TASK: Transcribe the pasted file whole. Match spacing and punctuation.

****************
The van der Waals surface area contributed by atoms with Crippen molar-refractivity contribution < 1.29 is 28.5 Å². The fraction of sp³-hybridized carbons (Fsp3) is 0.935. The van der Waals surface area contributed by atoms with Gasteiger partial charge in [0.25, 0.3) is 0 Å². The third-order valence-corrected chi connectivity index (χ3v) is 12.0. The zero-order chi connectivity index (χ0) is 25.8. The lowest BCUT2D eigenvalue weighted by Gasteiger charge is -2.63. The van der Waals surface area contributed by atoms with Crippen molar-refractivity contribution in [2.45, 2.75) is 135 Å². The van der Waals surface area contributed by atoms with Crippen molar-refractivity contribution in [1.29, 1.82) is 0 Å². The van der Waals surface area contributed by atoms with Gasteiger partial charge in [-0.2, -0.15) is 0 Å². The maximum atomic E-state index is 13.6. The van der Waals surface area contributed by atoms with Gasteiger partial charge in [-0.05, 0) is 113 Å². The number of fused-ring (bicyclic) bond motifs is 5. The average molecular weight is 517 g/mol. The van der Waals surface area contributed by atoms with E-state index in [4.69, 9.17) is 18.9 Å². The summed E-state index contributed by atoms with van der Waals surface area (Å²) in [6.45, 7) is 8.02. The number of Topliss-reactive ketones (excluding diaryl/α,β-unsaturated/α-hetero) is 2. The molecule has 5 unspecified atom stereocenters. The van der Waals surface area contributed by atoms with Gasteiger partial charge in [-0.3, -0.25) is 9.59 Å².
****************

The van der Waals surface area contributed by atoms with Crippen molar-refractivity contribution < 1.29 is 28.5 Å². The fraction of sp³-hybridized carbons (Fsp3) is 0.935. The van der Waals surface area contributed by atoms with Gasteiger partial charge in [0.25, 0.3) is 0 Å². The third-order valence-corrected chi connectivity index (χ3v) is 12.0. The zero-order chi connectivity index (χ0) is 25.8. The lowest BCUT2D eigenvalue weighted by Gasteiger charge is -2.63. The van der Waals surface area contributed by atoms with Crippen molar-refractivity contribution in [2.45, 2.75) is 135 Å². The van der Waals surface area contributed by atoms with Crippen molar-refractivity contribution in [1.29, 1.82) is 0 Å². The van der Waals surface area contributed by atoms with Gasteiger partial charge in [-0.2, -0.15) is 0 Å². The maximum atomic E-state index is 13.6. The van der Waals surface area contributed by atoms with Gasteiger partial charge in [-0.05, 0) is 113 Å². The number of fused-ring (bicyclic) bond motifs is 5. The average molecular weight is 517 g/mol. The van der Waals surface area contributed by atoms with E-state index in [4.69, 9.17) is 18.9 Å². The summed E-state index contributed by atoms with van der Waals surface area (Å²) in [6.45, 7) is 8.02. The number of Topliss-reactive ketones (excluding diaryl/α,β-unsaturated/α-hetero) is 2. The molecule has 5 unspecified atom stereocenters. The van der Waals surface area contributed by atoms with Gasteiger partial charge in [-0.3, -0.25) is 9.59 Å².